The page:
I also wanted to ask you about “high irony” which you identify as a form or style which offers an alternative to the tyranny of the real. Tell me a little bit more about that.
High irony is where you joke the most about the things you care the most about. I’d noticed it in my own reading - as a general tone that I kept finding in the most strangely diverse authors. I think it’s the wink at the reader that says: “I know it’s ridiculous to be writing a novel, it’s the most preposterous endeavour, and why am I even doing it, in our shabby civilization, when it’s just a declining form that nonetheless I love”. And I think that’s the perpetual nod of all of that literature I was talking about in my talk.
In China you get people like Chan Koonchung writing it, then you get Roberto Bolaño, Enrique Vala-Matas, Deborah Levy. I think it’s an acknowledgement of the ludicrousness of everything – of life and of art - but unlike with the existentialists where the ludicrousness is depressing, I think with these novelists it’s played for antic black humour. So you don’t even bother to expound your angst; you’re even playing with your own angst, the ludicrousness of your own angst the whole time. So I think its sort of a post-apocalyptic tone essentially; the great apocalypse has occurred – and you're just in this weird aftermath trying to get by as best you can.
How does high irony differ from the postmodern metafiction of the seventies and eighties?
It’s more in touch with its own ludicrousness. There was a great innovation within art, the great innovation of modernism and then you had the further nostalgic-chaotic remit of postmodernity. The rejection of meaning within postmodernism was an endeavour that ironically believed in itself.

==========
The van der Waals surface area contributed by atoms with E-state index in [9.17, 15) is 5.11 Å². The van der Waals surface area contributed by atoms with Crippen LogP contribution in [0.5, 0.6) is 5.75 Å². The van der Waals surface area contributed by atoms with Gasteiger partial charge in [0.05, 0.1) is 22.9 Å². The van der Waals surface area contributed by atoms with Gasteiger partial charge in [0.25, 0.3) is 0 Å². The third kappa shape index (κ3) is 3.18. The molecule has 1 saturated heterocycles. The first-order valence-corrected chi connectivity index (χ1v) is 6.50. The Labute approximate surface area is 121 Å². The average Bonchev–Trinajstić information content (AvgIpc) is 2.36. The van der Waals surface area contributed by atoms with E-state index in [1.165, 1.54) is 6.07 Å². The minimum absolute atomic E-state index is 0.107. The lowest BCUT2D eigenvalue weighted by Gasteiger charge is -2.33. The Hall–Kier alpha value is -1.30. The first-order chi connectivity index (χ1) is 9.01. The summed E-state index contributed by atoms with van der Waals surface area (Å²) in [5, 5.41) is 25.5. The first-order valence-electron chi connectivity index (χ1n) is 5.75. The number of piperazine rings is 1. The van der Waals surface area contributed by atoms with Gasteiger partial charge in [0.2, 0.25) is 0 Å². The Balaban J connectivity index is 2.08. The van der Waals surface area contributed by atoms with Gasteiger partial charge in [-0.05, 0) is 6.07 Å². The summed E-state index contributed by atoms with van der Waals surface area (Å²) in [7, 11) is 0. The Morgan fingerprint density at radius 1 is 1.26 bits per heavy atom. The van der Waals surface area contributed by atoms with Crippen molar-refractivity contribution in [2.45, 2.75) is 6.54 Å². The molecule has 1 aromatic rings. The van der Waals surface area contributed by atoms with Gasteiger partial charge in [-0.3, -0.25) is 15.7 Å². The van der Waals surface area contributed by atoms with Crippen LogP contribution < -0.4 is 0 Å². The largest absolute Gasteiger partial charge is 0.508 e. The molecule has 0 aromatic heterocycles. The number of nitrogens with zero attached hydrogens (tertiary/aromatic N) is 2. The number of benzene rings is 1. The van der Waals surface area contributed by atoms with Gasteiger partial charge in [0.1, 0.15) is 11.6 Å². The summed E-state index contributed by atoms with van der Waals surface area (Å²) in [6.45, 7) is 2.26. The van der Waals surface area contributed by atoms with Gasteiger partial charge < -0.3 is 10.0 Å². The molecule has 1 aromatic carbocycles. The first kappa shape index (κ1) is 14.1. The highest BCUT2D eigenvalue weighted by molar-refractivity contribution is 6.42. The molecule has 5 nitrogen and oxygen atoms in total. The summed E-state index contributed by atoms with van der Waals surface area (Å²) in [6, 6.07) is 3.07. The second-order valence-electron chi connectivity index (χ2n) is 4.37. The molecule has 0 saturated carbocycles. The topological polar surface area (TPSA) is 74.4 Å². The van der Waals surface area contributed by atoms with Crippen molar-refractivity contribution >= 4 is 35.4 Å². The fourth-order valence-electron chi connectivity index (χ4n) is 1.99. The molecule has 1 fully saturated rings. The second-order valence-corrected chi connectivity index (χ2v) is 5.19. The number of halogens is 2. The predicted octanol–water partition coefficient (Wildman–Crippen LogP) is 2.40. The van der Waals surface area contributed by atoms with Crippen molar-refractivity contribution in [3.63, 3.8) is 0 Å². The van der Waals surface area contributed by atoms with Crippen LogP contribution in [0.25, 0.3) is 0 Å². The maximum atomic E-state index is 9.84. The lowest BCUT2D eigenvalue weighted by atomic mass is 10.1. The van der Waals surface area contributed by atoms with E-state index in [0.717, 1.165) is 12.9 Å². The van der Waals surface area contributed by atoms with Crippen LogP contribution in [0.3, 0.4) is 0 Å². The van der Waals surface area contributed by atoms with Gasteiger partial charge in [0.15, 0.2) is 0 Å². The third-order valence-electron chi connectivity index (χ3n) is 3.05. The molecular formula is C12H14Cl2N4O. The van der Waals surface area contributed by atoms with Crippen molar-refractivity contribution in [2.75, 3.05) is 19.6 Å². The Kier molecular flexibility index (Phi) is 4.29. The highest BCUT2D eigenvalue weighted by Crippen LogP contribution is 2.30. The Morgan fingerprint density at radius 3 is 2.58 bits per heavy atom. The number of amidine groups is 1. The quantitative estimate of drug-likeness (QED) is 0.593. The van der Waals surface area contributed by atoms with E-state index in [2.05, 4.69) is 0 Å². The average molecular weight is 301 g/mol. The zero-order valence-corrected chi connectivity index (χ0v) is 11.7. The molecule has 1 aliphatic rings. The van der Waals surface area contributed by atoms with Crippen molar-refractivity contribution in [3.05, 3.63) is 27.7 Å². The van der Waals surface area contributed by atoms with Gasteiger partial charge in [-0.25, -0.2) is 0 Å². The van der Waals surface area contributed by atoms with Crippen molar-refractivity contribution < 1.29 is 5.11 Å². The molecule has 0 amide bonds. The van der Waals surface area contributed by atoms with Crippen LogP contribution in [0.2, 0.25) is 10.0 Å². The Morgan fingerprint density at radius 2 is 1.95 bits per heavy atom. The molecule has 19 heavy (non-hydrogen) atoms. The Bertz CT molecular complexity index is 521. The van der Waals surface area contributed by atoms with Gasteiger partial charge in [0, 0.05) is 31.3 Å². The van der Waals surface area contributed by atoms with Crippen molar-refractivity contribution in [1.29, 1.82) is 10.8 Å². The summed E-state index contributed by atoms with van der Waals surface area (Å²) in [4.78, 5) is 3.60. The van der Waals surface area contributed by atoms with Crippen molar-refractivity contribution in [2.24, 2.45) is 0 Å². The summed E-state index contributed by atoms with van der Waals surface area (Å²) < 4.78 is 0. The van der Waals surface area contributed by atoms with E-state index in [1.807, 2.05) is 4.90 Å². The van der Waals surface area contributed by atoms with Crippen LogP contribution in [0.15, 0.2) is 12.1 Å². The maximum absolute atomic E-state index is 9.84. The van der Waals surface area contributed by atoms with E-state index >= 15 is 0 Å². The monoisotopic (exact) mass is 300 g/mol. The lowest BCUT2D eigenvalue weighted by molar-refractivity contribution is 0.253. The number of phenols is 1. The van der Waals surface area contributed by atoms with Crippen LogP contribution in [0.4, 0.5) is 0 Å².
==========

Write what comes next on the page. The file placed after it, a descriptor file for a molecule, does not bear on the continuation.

That’s why you get the kind of irony that Hilary Lawson points out in his reading of Derrida: if all is pointless and everything you say will be immediately countermanded then why say anything at all? But still, that’s the sort of crazily serious pursuit of postmodernism. Whereas high irony doesn’t even care about generality, or general belief. It is concerned with the intrinsic revelations of a distinct individual: their warped perceptions of the world around them. And so that kind of writing has absolutely no further meaning than the expression of a peculiar vantage point in a work of art, in a work of literature.
Are you a high ironist?
Yes, I think that’s the only thing left to most writers, to me anyway. I think these rather po-faced iterations about the purpose of art are obliterated by high irony because you can reiterate as much as you like, but the whole thing's wonderfully absurd and tragically defeated before it begins. So, I think it’s that sense that everything you do has a total ludicrousness to it and yet you do it anyway. But unlike Camus, or Sartre, you don’t even care. Because to care about ludicrousness is still to feel a sense of pique about the fact that things are ludicrous.
I feel like I never expected things to be anything other than totally ludicrous and if someone explained to me that everything was really logical and OK really then I would run a mile.
Image credit: Heine Christiansen
Join the conversation